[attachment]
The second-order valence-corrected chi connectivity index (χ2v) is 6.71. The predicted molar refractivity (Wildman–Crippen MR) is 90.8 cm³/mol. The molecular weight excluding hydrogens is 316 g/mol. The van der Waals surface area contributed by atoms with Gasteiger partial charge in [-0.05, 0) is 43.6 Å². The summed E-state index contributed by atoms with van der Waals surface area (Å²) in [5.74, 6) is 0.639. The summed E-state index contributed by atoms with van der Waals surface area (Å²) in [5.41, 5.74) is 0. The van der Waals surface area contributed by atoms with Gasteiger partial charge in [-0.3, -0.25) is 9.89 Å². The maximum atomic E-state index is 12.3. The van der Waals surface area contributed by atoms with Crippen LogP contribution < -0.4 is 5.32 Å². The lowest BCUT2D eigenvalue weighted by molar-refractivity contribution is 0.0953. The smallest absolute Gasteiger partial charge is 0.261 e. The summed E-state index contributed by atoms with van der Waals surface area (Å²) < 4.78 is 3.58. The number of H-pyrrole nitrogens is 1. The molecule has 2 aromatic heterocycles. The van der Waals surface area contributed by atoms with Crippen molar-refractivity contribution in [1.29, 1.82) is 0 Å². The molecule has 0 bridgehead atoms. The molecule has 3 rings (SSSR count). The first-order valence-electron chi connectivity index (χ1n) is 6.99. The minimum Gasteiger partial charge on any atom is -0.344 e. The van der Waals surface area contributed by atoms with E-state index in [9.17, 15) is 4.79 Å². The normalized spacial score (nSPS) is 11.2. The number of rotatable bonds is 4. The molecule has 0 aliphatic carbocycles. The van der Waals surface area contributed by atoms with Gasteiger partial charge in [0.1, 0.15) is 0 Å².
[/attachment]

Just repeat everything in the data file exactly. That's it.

The second-order valence-corrected chi connectivity index (χ2v) is 6.71. The predicted molar refractivity (Wildman–Crippen MR) is 90.8 cm³/mol. The molecular weight excluding hydrogens is 316 g/mol. The van der Waals surface area contributed by atoms with Gasteiger partial charge in [-0.05, 0) is 43.6 Å². The summed E-state index contributed by atoms with van der Waals surface area (Å²) in [5.74, 6) is 0.639. The summed E-state index contributed by atoms with van der Waals surface area (Å²) in [5.41, 5.74) is 0. The van der Waals surface area contributed by atoms with Gasteiger partial charge in [-0.3, -0.25) is 9.89 Å². The maximum atomic E-state index is 12.3. The van der Waals surface area contributed by atoms with Crippen LogP contribution < -0.4 is 5.32 Å². The lowest BCUT2D eigenvalue weighted by molar-refractivity contribution is 0.0953. The smallest absolute Gasteiger partial charge is 0.261 e. The summed E-state index contributed by atoms with van der Waals surface area (Å²) < 4.78 is 3.58. The number of H-pyrrole nitrogens is 1. The molecule has 2 aromatic heterocycles. The van der Waals surface area contributed by atoms with Crippen molar-refractivity contribution in [1.29, 1.82) is 0 Å². The molecule has 0 bridgehead atoms. The molecule has 3 rings (SSSR count). The first-order valence-electron chi connectivity index (χ1n) is 6.99. The minimum Gasteiger partial charge on any atom is -0.344 e. The van der Waals surface area contributed by atoms with E-state index in [9.17, 15) is 4.79 Å². The normalized spacial score (nSPS) is 11.2. The number of rotatable bonds is 4. The molecule has 0 aliphatic carbocycles. The van der Waals surface area contributed by atoms with Gasteiger partial charge in [0.1, 0.15) is 0 Å².